Spell out numbers zero through nine. Use numerals for all numbers 10 and above. Superscripts for ordinal suffixes are optional. Use whatever looks best, and stay consistent. Exceptions are noted below.
Right: nine poodles, four rooms, 16 buildings
Right: 15th highest, 21st Street, Sixth Avenue
Right: He teaches ninth grade and acts like a ninth-grader.
Use numerals for ages, percentages, equipment specifications, precise measurements, page numbers and sums of money (when using the symbol “$”).
Right: She has a 2-year-old daughter and a son, 8.
Right: 8 milligrams, 4 degrees below zero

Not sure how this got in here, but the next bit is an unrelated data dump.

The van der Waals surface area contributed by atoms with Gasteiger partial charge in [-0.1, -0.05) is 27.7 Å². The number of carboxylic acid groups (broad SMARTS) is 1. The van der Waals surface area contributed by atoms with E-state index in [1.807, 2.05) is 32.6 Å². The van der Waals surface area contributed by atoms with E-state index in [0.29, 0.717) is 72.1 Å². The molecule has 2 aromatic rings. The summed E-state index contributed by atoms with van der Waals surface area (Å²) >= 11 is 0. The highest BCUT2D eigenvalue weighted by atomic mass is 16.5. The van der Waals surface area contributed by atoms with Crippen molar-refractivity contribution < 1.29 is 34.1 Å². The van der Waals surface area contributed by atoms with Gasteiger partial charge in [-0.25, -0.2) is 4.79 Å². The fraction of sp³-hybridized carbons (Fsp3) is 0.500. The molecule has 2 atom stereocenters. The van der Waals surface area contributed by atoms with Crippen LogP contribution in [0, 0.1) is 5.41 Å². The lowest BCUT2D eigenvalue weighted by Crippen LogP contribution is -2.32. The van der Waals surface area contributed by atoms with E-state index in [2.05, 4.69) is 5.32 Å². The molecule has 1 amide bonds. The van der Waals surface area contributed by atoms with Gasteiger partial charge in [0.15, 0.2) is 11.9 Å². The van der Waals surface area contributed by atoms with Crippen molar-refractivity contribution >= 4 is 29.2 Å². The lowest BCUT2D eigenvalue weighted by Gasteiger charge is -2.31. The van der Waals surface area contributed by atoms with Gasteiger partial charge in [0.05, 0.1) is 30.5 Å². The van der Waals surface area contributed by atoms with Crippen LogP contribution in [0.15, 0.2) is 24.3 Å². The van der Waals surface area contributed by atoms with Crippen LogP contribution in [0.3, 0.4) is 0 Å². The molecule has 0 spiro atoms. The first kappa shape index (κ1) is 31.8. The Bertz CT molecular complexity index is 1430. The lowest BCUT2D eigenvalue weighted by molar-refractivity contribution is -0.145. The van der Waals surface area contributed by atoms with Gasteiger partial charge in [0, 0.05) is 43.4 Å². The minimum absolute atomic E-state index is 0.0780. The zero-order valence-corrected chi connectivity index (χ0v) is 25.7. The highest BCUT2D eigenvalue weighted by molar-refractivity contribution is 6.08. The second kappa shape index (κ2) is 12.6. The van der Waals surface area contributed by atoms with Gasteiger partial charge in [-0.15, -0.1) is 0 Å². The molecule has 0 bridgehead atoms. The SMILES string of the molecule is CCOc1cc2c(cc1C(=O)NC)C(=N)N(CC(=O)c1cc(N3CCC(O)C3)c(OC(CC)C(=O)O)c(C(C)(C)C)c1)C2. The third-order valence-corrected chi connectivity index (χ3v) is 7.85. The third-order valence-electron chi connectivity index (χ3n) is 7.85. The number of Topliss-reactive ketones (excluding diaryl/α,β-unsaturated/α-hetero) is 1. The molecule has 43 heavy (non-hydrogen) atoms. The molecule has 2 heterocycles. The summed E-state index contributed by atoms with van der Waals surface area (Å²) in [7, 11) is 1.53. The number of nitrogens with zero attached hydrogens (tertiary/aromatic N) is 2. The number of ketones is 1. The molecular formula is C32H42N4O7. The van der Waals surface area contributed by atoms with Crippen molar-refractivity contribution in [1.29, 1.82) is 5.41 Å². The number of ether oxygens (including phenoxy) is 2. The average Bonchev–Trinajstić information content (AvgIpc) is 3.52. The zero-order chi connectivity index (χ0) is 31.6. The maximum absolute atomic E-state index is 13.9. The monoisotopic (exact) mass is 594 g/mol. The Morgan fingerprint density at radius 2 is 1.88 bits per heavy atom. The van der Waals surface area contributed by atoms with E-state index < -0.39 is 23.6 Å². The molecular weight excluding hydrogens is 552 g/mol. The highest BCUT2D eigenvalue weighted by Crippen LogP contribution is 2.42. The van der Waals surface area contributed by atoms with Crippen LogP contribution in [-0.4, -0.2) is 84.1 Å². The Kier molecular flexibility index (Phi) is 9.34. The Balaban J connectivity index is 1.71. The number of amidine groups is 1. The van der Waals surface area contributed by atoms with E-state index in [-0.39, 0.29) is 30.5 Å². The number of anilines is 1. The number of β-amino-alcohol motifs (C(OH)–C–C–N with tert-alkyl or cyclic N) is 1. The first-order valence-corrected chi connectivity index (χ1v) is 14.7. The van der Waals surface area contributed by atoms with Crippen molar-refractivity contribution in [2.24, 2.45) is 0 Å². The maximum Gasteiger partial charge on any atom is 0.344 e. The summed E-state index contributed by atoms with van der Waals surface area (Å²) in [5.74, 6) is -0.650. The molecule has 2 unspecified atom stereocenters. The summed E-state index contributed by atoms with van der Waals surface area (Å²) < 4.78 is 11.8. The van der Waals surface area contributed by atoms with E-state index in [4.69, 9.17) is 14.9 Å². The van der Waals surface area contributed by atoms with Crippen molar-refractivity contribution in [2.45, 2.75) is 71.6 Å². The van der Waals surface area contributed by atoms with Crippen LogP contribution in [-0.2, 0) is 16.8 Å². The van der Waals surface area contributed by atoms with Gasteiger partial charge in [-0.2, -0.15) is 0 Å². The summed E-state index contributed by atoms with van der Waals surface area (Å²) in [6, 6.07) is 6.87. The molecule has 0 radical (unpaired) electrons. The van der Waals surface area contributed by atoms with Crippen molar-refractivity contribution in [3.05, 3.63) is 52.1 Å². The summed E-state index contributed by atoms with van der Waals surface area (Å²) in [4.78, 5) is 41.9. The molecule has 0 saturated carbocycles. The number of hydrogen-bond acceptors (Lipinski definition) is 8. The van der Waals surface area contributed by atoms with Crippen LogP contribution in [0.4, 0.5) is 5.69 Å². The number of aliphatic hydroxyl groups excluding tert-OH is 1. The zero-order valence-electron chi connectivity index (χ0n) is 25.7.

Right: 3-point shot, the 6-foot-4-inch guard
Right: According to the chart on page 4, nearly half of the elementary-age children in Georgia receive a $5 weekly allowance.
For numbers of more than three digits, use a comma after every third digit from right to left.
Right: Piedmont Central will provide housing for 1,100 students.
For numbers beyond thousands that do not involve currency, spell out numbers under 10, and use the appropriate word to describe the quantity.
Right: Nearly three million people live in Chicago.
Right: Apple sold more than 590 million iPhones between 2007 and 2014.
Wrong: According to the United States Department of Agriculture, an estimated 133,000,000,000 pounds of food went uneaten in 2010.
Avoid starting sentences with numbers. If you have no choice, spell out the number unless it’s a year.
Right: Twenty students registered.
Right: 1914 was an important year.